Iceland: A deep recession

After a long period of unbalanced growth, the Icelandic economy has entered a deep recession following the failure of its major banks. The economy is projected to shrink until early 2010 and unemployment to soar over the next two years. Following a large depreciation of the currency, inflation is projected to spike higher, though to fall back sharply once the exchange rate effects have passed through and the effects of substantial economic slack come to bear. The current account deficit should decline markedly.
The authorities are facing very difficult challenges. Apart from remedying the banking crisis, they will need to ensure that inflation does indeed fall quickly. The central bank’s task would be facilitated if wage setters were to look through much of the spike in inflation resulting from the depreciation of the exchange rate. Bank regulation will need to be reformed, including through stricter rules on bank governance, to ensure that a similar crisis does not recur.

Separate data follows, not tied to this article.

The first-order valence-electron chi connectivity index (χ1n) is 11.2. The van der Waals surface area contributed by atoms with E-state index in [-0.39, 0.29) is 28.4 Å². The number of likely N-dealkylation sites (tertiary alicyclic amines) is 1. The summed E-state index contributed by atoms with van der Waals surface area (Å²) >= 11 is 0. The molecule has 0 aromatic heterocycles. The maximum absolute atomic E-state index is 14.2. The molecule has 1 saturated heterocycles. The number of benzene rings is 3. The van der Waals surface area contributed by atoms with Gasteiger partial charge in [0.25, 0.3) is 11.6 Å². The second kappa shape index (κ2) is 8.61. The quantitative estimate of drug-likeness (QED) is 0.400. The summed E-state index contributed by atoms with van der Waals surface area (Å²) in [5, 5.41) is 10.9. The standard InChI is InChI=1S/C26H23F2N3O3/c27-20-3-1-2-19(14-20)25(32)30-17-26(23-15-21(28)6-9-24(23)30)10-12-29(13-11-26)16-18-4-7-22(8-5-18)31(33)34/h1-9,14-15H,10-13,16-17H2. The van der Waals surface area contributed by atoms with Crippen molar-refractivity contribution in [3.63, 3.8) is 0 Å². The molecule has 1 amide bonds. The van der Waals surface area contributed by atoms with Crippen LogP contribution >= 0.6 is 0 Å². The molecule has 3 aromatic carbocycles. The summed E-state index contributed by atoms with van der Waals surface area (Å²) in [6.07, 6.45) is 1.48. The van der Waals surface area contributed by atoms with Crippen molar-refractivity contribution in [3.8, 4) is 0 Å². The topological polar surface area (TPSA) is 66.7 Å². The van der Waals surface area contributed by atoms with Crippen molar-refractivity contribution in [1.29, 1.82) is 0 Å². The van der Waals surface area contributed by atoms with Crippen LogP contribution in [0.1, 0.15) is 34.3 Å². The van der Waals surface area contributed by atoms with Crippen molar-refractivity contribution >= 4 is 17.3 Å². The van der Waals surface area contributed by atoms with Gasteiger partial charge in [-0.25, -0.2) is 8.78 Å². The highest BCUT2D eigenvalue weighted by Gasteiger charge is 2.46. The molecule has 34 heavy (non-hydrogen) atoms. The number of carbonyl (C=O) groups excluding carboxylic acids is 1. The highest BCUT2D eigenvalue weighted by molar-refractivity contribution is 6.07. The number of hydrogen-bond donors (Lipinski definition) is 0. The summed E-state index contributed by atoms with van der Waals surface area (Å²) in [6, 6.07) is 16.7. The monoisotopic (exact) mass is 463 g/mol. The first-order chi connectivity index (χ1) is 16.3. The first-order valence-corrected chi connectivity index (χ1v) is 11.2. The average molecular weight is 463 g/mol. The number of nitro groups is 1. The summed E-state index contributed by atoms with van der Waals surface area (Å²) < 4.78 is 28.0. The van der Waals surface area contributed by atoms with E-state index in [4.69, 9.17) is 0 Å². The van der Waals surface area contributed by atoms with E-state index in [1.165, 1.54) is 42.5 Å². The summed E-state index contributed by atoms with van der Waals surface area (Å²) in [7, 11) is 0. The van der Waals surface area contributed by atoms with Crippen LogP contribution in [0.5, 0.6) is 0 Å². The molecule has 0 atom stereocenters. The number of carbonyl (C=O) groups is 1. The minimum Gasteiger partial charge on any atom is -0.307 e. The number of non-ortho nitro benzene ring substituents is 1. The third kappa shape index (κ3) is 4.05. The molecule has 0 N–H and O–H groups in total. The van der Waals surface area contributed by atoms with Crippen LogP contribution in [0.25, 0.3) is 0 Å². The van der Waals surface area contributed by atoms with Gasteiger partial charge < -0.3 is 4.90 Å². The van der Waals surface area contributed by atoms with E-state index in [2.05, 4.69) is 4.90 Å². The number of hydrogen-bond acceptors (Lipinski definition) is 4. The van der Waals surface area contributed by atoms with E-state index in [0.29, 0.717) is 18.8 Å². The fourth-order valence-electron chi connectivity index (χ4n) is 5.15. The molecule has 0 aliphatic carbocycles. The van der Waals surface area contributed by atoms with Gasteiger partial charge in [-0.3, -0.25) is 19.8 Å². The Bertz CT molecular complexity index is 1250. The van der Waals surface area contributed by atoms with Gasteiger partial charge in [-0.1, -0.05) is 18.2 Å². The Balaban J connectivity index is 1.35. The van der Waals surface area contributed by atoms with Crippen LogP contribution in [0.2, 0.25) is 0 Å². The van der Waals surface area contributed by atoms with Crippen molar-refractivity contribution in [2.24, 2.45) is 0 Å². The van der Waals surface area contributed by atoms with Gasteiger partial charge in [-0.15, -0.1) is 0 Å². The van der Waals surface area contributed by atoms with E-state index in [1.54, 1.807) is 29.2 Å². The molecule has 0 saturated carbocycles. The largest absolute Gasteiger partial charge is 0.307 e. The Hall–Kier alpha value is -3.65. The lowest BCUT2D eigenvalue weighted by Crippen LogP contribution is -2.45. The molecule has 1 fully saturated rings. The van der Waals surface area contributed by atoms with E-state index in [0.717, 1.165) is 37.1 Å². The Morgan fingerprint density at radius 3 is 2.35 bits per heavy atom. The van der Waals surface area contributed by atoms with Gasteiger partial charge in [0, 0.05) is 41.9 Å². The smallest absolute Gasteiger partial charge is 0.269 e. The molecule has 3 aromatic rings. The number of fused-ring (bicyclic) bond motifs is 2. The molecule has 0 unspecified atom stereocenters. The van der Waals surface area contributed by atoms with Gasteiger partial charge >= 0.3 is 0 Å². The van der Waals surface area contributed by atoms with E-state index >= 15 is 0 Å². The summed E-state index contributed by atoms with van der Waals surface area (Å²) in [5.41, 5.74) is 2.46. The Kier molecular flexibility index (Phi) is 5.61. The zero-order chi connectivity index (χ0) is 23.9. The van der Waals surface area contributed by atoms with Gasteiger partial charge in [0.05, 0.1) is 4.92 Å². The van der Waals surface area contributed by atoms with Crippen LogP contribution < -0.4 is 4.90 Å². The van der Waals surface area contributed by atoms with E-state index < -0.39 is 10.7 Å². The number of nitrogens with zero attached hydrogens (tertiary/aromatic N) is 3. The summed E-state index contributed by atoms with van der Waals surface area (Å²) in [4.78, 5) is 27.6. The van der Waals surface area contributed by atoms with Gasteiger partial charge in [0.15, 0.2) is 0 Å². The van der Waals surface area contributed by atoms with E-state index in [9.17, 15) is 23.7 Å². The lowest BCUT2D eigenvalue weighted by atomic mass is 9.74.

Economic data

GDP growth: -9.8% Q2/Q1 2020 2020
Consumer price inflation: 1.3% Sep 2020 annual
Trade (G20): -17.7% exp, -16.7% imp, Q2/Q1 2020
Unemployment: 7.3% Sep 2020
Last update: 10 Nov 2020

OECD Observer Newsletter

Stay up-to-date with the latest news from the OECD by signing up for our e-newsletter :

Twitter feed

Digital Editions

Don't miss

Most Popular Articles

NOTE: All signed articles in the OECD Observer express the opinions of the authors
and do not necessarily represent the official views of OECD member countries.

All rights reserved. OECD 2020